The last requirement may surprise you. Milk flow actually requires the release of the hormone oxytocin (the “love” hormone), a process usually stimulated by baby. In the absence of baby, women use other methods to encourage milk flow (like looking at a photo of her baby), but stress, fatigue, or even being cold can make this very difficult. Therefore, a private, clean, comfortable space with a locking door is essential. Ideally, there is also a sink for washing parts, a fridge for milk storage, and desk space so work can continue if desired. Most PhD students and post-docs share an office with others so they cannot or understandably might not want to pump in their office. Often women are relegated to bathrooms to pump, but any place where you would not want to eat lunch is also not a place where a mom will want to pump milk for her baby. Pumping can take 10-30 minutes a session and has to happen every 2-4 hours, so location convenience is also an important factor for accessibility.
When Hannah Kinmonth-Schultz (also a PhD student and mom) and I decided to ask the Biology Department for a lactation room, we first conducted a departmental survey to determine the need. We found that the need was far greater than we’d anticipated: 7 of the 86 total female respondents (8%) said they anticipated a need for a lactation room within the next 12 months or have a current need. 81% of respondents who already have children said they would have benefited from a departmental lactation room. Convenience was an important factor: only 1 mom reported using the campus lactation facility located about a five minute walk away. Other moms used the bathroom (and one mom reported throwing all her milk away for sanitation purposes) or borrowed other people’s offices if they didn’t have their own. One mom commented, “I can’t tell you how many uncomfortable places I have pumped!”
Beyond the need for a space to meet the physical needs of pumping moms, providing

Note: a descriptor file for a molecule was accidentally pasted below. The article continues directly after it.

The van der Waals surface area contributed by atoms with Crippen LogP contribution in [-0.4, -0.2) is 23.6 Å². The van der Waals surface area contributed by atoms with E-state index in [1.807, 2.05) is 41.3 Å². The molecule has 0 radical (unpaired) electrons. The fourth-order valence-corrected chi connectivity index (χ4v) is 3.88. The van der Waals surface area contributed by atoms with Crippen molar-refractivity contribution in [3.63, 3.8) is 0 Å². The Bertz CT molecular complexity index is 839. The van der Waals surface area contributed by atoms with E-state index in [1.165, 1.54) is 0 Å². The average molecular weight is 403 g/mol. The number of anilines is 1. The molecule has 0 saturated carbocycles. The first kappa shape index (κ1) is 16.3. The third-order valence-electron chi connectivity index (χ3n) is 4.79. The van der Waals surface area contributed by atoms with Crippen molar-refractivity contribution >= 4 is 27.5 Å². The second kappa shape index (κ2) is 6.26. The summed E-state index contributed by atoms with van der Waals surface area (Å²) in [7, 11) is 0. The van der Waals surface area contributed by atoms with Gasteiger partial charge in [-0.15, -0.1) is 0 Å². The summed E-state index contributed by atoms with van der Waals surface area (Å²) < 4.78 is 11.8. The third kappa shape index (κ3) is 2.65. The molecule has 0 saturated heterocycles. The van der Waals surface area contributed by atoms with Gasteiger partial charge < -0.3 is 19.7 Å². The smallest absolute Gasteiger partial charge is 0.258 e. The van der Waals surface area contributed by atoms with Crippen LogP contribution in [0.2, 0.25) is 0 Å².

an accessible lactation room for every mom in academia sends an important message: we support you and your family. Many women in academia who want to have children are hearing a different message: this is not the time or place for a baby. In addition to the implicit message sent by the lack of resources and support from the institution itself, many women may be discouraged outright by mentors, advisors, or even peers. I have had personal experiences with this* and I’m sure others have as well. Academia is an environment where there’s often little distinction between “work” and “life”, let alone a balance, and it’s easy to feel like family planning should take the back burner or you’ll risk harming your career. So returning to work to find that the most basic of necessities, like a place to pump, aren’t available to you can make you feel like your choice to have a child is not supported. In addition, some advisors may not understand the importance of providing the time and physical space for pumping (although my advisor was wonderfully accommodating); or a female graduate student might feel understandably reticent about broaching the topic of breastfeeding with a male advisor. In the comment section of our departmental survey, one mom addressed the emotional toll of having no place to pump by saying “having a lactation room in the biology department while I was nursing would have gone a long way towards helping me feel accepted. I felt extreme guilt and very alone. As a result I think that my research progress suffered much more than it would have if impacted just by my new time constraints.” Another said “stopping pumping because of lack of convenient facilities was especially hard for me and not ideal for baby.” Even though breastfeeding is hard, many moms want to keep at it because it can have such wonderful benefits: money savings from not needing to buy formula (~$100/month), nutritional and immunity benefits for baby, and the baby-mother bonding that breastfeeding facilitates. Yet ¼ of the respondents in our survey said they quit breastfeeding earlier than they wanted to because they had nowhere to pump.